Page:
To stop the next attack, El Paso needs to be described as terrorism - analysis

Due to the gun lobby and the Right’s position on the Second Amendment, it is extremely difficult to enact real change.

By
August 4, 2019 23:58
2 minute read.
Flowers are seen at the site of a mass shooting where 20 people lost their lives at a Walmart in El

Flowers are seen at the site of a mass shooting where 20 people lost their lives at a Walmart in El Paso, Texas, U.S. August 4, 2019. (photo credit: REUTERS/JOSE LUIS GONZALEZ)

Hours after the shooting on Saturday in El Paso, Texas, US President Donald Trump took to Twitter to send his condolences for a “shooting” he branded as an “act of cowardice.” Senate majority leader Mitch McConnell described the incident as “senseless violence” and “terrible violence.”

Now, imagine that the shooting in El Paso had been perpetrated by a Muslim, originally from Syria or Iraq, and not by Patrick Crusius, a 21-year-old white man. Would Trump have called the murder of 20 people a “shooting” and an “act of cowardice” or would he have referred to the incident as a “terrorist attack” and an “act of terror”?

We can all guess the answer.

Today, gun violence and mass shootings in the US are viewed through political prisms. Due to the gun lobby and the Right’s position on the Second Amendment, it is extremely difficult to enact real change.

Instead, as has been the case after previous such attacks, politicians and commentators conjure reasons for why the shooter carried out the attack. They will tell us that he has a history of mental illness, that he was a white supremacist, that the gun laws shouldn’t be changed because of isolated incidents or – as one senior journalist wrote Sunday – he was just a “lone loser” who made himself deadly with an assault rifle.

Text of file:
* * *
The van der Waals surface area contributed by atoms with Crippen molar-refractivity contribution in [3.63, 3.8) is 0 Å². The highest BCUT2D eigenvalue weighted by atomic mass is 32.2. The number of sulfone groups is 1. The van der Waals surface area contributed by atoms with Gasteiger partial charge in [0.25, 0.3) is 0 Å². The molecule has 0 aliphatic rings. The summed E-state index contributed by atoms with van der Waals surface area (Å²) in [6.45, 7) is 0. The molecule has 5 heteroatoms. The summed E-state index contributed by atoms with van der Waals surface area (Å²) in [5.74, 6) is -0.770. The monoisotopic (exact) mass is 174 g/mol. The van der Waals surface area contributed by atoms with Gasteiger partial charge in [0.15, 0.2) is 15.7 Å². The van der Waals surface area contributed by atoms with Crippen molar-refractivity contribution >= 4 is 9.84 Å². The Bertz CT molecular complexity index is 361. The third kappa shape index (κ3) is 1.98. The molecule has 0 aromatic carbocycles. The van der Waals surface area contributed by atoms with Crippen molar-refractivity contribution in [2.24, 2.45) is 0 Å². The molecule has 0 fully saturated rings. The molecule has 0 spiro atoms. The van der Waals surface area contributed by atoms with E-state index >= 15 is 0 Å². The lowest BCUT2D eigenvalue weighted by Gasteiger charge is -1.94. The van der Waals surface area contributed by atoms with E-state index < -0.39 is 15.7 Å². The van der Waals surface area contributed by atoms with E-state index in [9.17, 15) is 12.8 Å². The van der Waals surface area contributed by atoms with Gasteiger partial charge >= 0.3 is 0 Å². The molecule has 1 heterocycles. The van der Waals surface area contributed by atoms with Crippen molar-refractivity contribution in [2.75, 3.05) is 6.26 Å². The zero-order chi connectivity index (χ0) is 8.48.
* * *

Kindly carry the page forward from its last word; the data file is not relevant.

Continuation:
The choice of language is all the more important in this era of political polarization. Each side will use the shootings in El Paso and Dayton to advance their political agendas. The Democrats will say that the shooter’s alleged manifesto against Hispanics was inspired by Trump’s anti-immigration policy. The political Right will repeat the usual rhetoric of how it is important to defend the constitution and a person’s right to bear arms.

This is a mistake. The attacks that took place in El Paso and Dayton need to rise above the regular political rhetoric to be able to prevent future attacks.

An example that often comes to mind after attacks of this kind is the 2012 Sandy Hook school shooting in Connecticut, where 26 people were killed, most of whom were children. Half a year later was the Boston Marathon bombing, which killed three people. It was described as terrorism and paralyzed a city. Sandy Hook was written off as just another mass shooting by someone who was mentally ill.

This distinction distorts reality. If attacks like the one in El Paso were defined as terrorism, they would receive the same resources and attention that Islamic terrorism gets from the administration, Congress and the American people.

Using the term would get the country to fight white supremacy, domestic extremists and antisemitism the same way that it fights an ISIS cell, operating in the US or somewhere abroad.

The use of language is key, and is the first step needed to effectively combat this wave of gun violence. It’s time to call these attacks what they are – terrorism.


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